Influence of pollutant loading rate on seasonal performance of model constructed wetlands

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Montana State University - Bozeman, College of Engineering


Constructed wetlands (CW) are a viable alternative wastewater treatment technology for many wastewater types. However, recommended loading rates vary widely between regulatory agencies. A greenhouse experiment was carried out for approximately 19 months to study the effect of loading rate, plant species selection, temperature and season on pollutant removal in bench-scale constructed wetlands. The wetlands were operated in batch mode at batch lengths of 3, 6, and 9 days, corresponding to loading rates of 210, 105, and 70 kg COD/ha·d, respectively. Greenhouse temperature cycled from 4°C to 24°C. Treatments included plant species Carex utriculata, Schoenoplectus acutus and Typha latifolia and unplanted controls. Water and air temperature, redox potential, COD, SO4 2-, NH4 +, PO4 3- and pore volume were monitored throughout the study. Data from the current research is compared with a previous study performed under similar conditions, but with a 20 day batch length resulting in a loading rate of 32 kg COD/ha·d. Performance of all treatments and loading rates was compared on the basis of percent COD and SO4 2- removal, redox potential, and remaining NH4 + and PO4 3- concentration.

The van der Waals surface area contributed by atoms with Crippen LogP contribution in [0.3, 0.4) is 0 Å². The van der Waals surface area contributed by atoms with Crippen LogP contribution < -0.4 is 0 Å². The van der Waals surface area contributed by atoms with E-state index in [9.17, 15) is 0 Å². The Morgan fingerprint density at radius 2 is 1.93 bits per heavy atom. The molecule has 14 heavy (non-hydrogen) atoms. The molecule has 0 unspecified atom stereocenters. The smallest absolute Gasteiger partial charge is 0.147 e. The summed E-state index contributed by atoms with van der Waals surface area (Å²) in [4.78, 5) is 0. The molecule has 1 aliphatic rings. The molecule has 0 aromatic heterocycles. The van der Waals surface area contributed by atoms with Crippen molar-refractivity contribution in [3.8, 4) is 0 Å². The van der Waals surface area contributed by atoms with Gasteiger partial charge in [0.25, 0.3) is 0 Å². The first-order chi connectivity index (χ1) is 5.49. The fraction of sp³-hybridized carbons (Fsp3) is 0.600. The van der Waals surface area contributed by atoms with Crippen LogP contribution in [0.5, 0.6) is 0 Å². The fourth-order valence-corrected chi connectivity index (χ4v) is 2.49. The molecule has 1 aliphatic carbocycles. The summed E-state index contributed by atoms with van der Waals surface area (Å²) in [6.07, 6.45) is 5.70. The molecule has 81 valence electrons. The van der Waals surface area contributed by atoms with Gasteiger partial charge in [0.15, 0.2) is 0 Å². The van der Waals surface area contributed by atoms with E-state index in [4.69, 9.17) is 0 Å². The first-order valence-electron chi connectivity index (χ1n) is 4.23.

There were strong interactions between loading rate, plant species and temperature. Within species, pollutant removal typically decreased with an increase in loading rate at all temperatures. Planted treatments generally improved pollutant removal at all loading rates and typically removed more NH4 + and PO4 3- at 24°C than at 4°C. However at lighter loading rates Carex and Schoenoplectus showed little temperature effect for COD removal, and had more SO4 2- remaining and increased redox levels at 4°C. However, as loading rate increased these species tended to have poorer COD removal at colder than warm temperatures. These results indicate that the ability of some plant species to increase aerobic respiration due to increased oxygenation in winter, and thus mitigate typical temperature effects on COD removal, is limited by higher organic load rates. Although not the focus of this study it was observed that wetland column porosity varied with season and with wetland age. Column porosity was lower for older columns and during winter.




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